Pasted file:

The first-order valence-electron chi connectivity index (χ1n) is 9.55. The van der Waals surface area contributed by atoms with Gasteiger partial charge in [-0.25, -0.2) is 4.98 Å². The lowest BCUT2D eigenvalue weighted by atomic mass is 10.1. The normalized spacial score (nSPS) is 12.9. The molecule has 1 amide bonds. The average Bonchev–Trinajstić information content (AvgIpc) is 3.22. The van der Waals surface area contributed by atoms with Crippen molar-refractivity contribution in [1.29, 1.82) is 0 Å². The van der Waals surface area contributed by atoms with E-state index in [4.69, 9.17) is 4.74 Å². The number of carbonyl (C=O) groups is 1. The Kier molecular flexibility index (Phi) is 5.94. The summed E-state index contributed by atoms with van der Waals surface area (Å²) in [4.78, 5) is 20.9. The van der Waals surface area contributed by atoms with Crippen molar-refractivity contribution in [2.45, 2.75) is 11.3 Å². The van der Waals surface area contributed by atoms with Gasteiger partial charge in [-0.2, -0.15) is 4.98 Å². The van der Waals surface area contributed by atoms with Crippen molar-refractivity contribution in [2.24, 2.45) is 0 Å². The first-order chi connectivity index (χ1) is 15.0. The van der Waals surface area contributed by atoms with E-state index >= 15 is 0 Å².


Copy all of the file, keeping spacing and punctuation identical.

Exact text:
The first-order valence-electron chi connectivity index (χ1n) is 9.55. The van der Waals surface area contributed by atoms with Gasteiger partial charge in [-0.25, -0.2) is 4.98 Å². The lowest BCUT2D eigenvalue weighted by atomic mass is 10.1. The normalized spacial score (nSPS) is 12.9. The molecule has 1 amide bonds. The average Bonchev–Trinajstić information content (AvgIpc) is 3.22. The van der Waals surface area contributed by atoms with Crippen molar-refractivity contribution in [1.29, 1.82) is 0 Å². The van der Waals surface area contributed by atoms with E-state index in [4.69, 9.17) is 4.74 Å². The number of carbonyl (C=O) groups is 1. The Kier molecular flexibility index (Phi) is 5.94. The summed E-state index contributed by atoms with van der Waals surface area (Å²) in [4.78, 5) is 20.9. The van der Waals surface area contributed by atoms with Crippen molar-refractivity contribution in [2.45, 2.75) is 11.3 Å². The van der Waals surface area contributed by atoms with Gasteiger partial charge in [-0.2, -0.15) is 4.98 Å². The van der Waals surface area contributed by atoms with Crippen molar-refractivity contribution in [2.24, 2.45) is 0 Å². The first-order chi connectivity index (χ1) is 15.0. The van der Waals surface area contributed by atoms with E-state index >= 15 is 0 Å².